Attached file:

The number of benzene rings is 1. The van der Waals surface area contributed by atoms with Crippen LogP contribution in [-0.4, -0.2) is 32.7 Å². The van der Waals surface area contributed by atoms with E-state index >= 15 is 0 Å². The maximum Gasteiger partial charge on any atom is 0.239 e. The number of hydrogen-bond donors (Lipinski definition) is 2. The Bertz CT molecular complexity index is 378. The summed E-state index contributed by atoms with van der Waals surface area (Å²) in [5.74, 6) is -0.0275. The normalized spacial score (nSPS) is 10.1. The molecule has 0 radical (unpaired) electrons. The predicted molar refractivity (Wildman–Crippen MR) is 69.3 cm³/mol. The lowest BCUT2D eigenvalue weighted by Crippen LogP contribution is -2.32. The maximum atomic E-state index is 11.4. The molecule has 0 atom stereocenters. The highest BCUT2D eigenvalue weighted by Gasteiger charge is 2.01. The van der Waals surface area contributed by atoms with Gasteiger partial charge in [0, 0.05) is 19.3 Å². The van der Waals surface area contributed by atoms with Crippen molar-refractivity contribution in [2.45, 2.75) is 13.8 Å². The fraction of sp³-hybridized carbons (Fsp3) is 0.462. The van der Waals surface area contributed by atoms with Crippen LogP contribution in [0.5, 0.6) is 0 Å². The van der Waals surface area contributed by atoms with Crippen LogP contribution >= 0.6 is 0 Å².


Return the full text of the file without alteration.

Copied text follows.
The number of benzene rings is 1. The van der Waals surface area contributed by atoms with Crippen LogP contribution in [-0.4, -0.2) is 32.7 Å². The van der Waals surface area contributed by atoms with E-state index >= 15 is 0 Å². The maximum Gasteiger partial charge on any atom is 0.239 e. The number of hydrogen-bond donors (Lipinski definition) is 2. The Bertz CT molecular complexity index is 378. The summed E-state index contributed by atoms with van der Waals surface area (Å²) in [5.74, 6) is -0.0275. The normalized spacial score (nSPS) is 10.1. The molecule has 0 radical (unpaired) electrons. The predicted molar refractivity (Wildman–Crippen MR) is 69.3 cm³/mol. The lowest BCUT2D eigenvalue weighted by Crippen LogP contribution is -2.32. The maximum atomic E-state index is 11.4. The molecule has 0 atom stereocenters. The highest BCUT2D eigenvalue weighted by Gasteiger charge is 2.01. The van der Waals surface area contributed by atoms with Gasteiger partial charge in [0, 0.05) is 19.3 Å². The van der Waals surface area contributed by atoms with Crippen molar-refractivity contribution in [2.45, 2.75) is 13.8 Å². The fraction of sp³-hybridized carbons (Fsp3) is 0.462. The van der Waals surface area contributed by atoms with Crippen LogP contribution in [0.5, 0.6) is 0 Å². The van der Waals surface area contributed by atoms with Crippen LogP contribution >= 0.6 is 0 Å².